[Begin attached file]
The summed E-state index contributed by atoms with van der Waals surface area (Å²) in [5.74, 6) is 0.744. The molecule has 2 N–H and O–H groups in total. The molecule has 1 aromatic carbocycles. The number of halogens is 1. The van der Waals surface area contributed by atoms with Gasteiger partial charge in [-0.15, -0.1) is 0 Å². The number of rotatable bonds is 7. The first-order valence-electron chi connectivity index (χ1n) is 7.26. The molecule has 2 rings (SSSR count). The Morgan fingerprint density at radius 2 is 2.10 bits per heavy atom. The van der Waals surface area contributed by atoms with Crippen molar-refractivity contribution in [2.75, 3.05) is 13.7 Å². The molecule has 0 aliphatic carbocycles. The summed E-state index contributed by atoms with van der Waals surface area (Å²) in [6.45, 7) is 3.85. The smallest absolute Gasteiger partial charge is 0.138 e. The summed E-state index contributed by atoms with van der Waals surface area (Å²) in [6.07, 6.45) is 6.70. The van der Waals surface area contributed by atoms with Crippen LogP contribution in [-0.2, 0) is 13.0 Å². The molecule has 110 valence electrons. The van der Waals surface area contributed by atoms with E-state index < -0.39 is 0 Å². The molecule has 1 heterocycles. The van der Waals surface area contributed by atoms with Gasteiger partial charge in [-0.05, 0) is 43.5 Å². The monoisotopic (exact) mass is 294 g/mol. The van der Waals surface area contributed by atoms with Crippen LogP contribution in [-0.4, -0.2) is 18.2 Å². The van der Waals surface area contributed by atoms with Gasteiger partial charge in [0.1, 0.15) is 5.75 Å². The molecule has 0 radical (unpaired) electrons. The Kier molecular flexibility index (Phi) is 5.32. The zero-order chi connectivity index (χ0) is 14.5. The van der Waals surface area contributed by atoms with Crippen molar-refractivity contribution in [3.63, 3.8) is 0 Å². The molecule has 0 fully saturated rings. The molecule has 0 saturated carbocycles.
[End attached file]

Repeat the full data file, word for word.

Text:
The summed E-state index contributed by atoms with van der Waals surface area (Å²) in [5.74, 6) is 0.744. The molecule has 2 N–H and O–H groups in total. The molecule has 1 aromatic carbocycles. The number of halogens is 1. The van der Waals surface area contributed by atoms with Gasteiger partial charge in [-0.15, -0.1) is 0 Å². The number of rotatable bonds is 7. The first-order valence-electron chi connectivity index (χ1n) is 7.26. The molecule has 2 rings (SSSR count). The Morgan fingerprint density at radius 2 is 2.10 bits per heavy atom. The van der Waals surface area contributed by atoms with Crippen molar-refractivity contribution in [2.75, 3.05) is 13.7 Å². The molecule has 0 aliphatic carbocycles. The summed E-state index contributed by atoms with van der Waals surface area (Å²) in [6.45, 7) is 3.85. The smallest absolute Gasteiger partial charge is 0.138 e. The summed E-state index contributed by atoms with van der Waals surface area (Å²) in [6.07, 6.45) is 6.70. The van der Waals surface area contributed by atoms with Crippen LogP contribution in [-0.2, 0) is 13.0 Å². The molecule has 110 valence electrons. The van der Waals surface area contributed by atoms with E-state index < -0.39 is 0 Å². The molecule has 1 heterocycles. The van der Waals surface area contributed by atoms with Gasteiger partial charge in [-0.05, 0) is 43.5 Å². The monoisotopic (exact) mass is 294 g/mol. The van der Waals surface area contributed by atoms with Crippen LogP contribution in [-0.4, -0.2) is 18.2 Å². The van der Waals surface area contributed by atoms with Gasteiger partial charge in [0.1, 0.15) is 5.75 Å². The molecule has 0 radical (unpaired) electrons. The Kier molecular flexibility index (Phi) is 5.32. The zero-order chi connectivity index (χ0) is 14.5. The van der Waals surface area contributed by atoms with Crippen molar-refractivity contribution in [3.63, 3.8) is 0 Å². The molecule has 0 fully saturated rings. The molecule has 0 saturated carbocycles.